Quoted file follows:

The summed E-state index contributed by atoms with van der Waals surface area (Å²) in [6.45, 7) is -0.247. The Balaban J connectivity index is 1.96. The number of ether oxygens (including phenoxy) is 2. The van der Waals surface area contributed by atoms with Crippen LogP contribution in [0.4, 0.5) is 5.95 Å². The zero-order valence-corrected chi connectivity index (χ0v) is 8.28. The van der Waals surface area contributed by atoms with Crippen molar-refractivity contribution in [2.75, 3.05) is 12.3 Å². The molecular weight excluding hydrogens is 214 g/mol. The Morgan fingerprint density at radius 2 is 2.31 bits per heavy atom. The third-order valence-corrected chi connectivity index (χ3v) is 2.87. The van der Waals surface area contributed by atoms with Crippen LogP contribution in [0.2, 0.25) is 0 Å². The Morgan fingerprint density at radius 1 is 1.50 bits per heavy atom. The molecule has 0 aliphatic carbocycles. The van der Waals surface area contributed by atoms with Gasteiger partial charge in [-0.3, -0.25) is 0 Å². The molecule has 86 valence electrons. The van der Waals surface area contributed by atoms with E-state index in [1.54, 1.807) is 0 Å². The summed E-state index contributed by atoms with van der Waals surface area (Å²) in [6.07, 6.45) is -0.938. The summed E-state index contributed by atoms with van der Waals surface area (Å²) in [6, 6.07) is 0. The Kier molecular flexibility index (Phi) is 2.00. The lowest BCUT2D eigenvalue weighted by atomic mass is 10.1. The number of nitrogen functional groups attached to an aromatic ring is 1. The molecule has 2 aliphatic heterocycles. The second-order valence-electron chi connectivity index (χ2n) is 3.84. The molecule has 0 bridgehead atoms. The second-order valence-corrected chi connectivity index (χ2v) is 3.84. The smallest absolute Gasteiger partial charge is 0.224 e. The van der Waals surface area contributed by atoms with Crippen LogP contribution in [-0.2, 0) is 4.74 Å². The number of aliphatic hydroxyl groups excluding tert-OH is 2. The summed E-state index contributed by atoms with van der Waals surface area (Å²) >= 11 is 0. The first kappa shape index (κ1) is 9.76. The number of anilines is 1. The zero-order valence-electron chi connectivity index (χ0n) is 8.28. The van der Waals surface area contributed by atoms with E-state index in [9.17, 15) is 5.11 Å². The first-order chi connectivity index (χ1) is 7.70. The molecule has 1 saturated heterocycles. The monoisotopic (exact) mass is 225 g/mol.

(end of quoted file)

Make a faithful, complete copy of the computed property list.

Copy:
The summed E-state index contributed by atoms with van der Waals surface area (Å²) in [6.45, 7) is -0.247. The Balaban J connectivity index is 1.96. The number of ether oxygens (including phenoxy) is 2. The van der Waals surface area contributed by atoms with Crippen LogP contribution in [0.4, 0.5) is 5.95 Å². The zero-order valence-corrected chi connectivity index (χ0v) is 8.28. The van der Waals surface area contributed by atoms with Crippen molar-refractivity contribution in [2.75, 3.05) is 12.3 Å². The molecular weight excluding hydrogens is 214 g/mol. The Morgan fingerprint density at radius 2 is 2.31 bits per heavy atom. The third-order valence-corrected chi connectivity index (χ3v) is 2.87. The van der Waals surface area contributed by atoms with Crippen LogP contribution in [0.2, 0.25) is 0 Å². The Morgan fingerprint density at radius 1 is 1.50 bits per heavy atom. The molecule has 0 aliphatic carbocycles. The van der Waals surface area contributed by atoms with Gasteiger partial charge in [-0.3, -0.25) is 0 Å². The molecule has 86 valence electrons. The van der Waals surface area contributed by atoms with E-state index in [1.54, 1.807) is 0 Å². The summed E-state index contributed by atoms with van der Waals surface area (Å²) in [6.07, 6.45) is -0.938. The summed E-state index contributed by atoms with van der Waals surface area (Å²) in [6, 6.07) is 0. The Kier molecular flexibility index (Phi) is 2.00. The lowest BCUT2D eigenvalue weighted by atomic mass is 10.1. The number of nitrogen functional groups attached to an aromatic ring is 1. The molecule has 2 aliphatic heterocycles. The second-order valence-electron chi connectivity index (χ2n) is 3.84. The molecule has 0 bridgehead atoms. The second-order valence-corrected chi connectivity index (χ2v) is 3.84. The smallest absolute Gasteiger partial charge is 0.224 e. The van der Waals surface area contributed by atoms with Crippen LogP contribution in [-0.2, 0) is 4.74 Å². The number of aliphatic hydroxyl groups excluding tert-OH is 2. The summed E-state index contributed by atoms with van der Waals surface area (Å²) >= 11 is 0. The first kappa shape index (κ1) is 9.76. The number of anilines is 1. The zero-order valence-electron chi connectivity index (χ0n) is 8.28. The van der Waals surface area contributed by atoms with E-state index in [9.17, 15) is 5.11 Å². The first-order chi connectivity index (χ1) is 7.70. The molecule has 1 saturated heterocycles. The monoisotopic (exact) mass is 225 g/mol.